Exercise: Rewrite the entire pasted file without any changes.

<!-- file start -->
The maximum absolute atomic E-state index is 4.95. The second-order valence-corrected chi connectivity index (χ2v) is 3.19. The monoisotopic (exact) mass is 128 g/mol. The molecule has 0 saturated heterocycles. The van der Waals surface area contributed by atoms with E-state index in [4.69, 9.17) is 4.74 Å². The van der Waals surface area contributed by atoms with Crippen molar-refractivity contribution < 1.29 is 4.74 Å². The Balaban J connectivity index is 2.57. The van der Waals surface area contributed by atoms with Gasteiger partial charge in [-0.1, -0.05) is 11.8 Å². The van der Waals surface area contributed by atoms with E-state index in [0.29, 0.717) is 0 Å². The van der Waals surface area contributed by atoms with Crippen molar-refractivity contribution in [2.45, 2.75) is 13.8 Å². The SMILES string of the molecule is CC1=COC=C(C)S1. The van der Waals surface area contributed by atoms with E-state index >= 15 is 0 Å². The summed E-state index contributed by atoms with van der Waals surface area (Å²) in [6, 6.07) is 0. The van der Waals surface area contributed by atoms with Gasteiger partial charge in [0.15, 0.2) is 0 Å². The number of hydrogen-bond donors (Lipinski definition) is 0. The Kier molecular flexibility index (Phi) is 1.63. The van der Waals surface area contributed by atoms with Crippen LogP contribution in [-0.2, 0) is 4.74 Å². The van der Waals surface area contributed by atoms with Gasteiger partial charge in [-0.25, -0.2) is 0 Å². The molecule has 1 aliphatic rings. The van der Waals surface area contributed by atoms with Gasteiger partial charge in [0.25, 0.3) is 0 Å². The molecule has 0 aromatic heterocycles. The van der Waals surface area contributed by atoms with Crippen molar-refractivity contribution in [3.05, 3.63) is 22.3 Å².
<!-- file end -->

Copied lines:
The maximum absolute atomic E-state index is 4.95. The second-order valence-corrected chi connectivity index (χ2v) is 3.19. The monoisotopic (exact) mass is 128 g/mol. The molecule has 0 saturated heterocycles. The van der Waals surface area contributed by atoms with E-state index in [4.69, 9.17) is 4.74 Å². The van der Waals surface area contributed by atoms with Crippen molar-refractivity contribution < 1.29 is 4.74 Å². The Balaban J connectivity index is 2.57. The van der Waals surface area contributed by atoms with Gasteiger partial charge in [-0.1, -0.05) is 11.8 Å². The van der Waals surface area contributed by atoms with E-state index in [0.29, 0.717) is 0 Å². The van der Waals surface area contributed by atoms with Crippen molar-refractivity contribution in [2.45, 2.75) is 13.8 Å². The SMILES string of the molecule is CC1=COC=C(C)S1. The van der Waals surface area contributed by atoms with E-state index >= 15 is 0 Å². The summed E-state index contributed by atoms with van der Waals surface area (Å²) in [6, 6.07) is 0. The van der Waals surface area contributed by atoms with Gasteiger partial charge in [0.15, 0.2) is 0 Å². The number of hydrogen-bond donors (Lipinski definition) is 0. The Kier molecular flexibility index (Phi) is 1.63. The van der Waals surface area contributed by atoms with Crippen LogP contribution in [-0.2, 0) is 4.74 Å². The van der Waals surface area contributed by atoms with Gasteiger partial charge in [-0.25, -0.2) is 0 Å². The molecule has 1 aliphatic rings. The van der Waals surface area contributed by atoms with Gasteiger partial charge in [0.25, 0.3) is 0 Å². The molecule has 0 aromatic heterocycles. The van der Waals surface area contributed by atoms with Crippen molar-refractivity contribution in [3.05, 3.63) is 22.3 Å².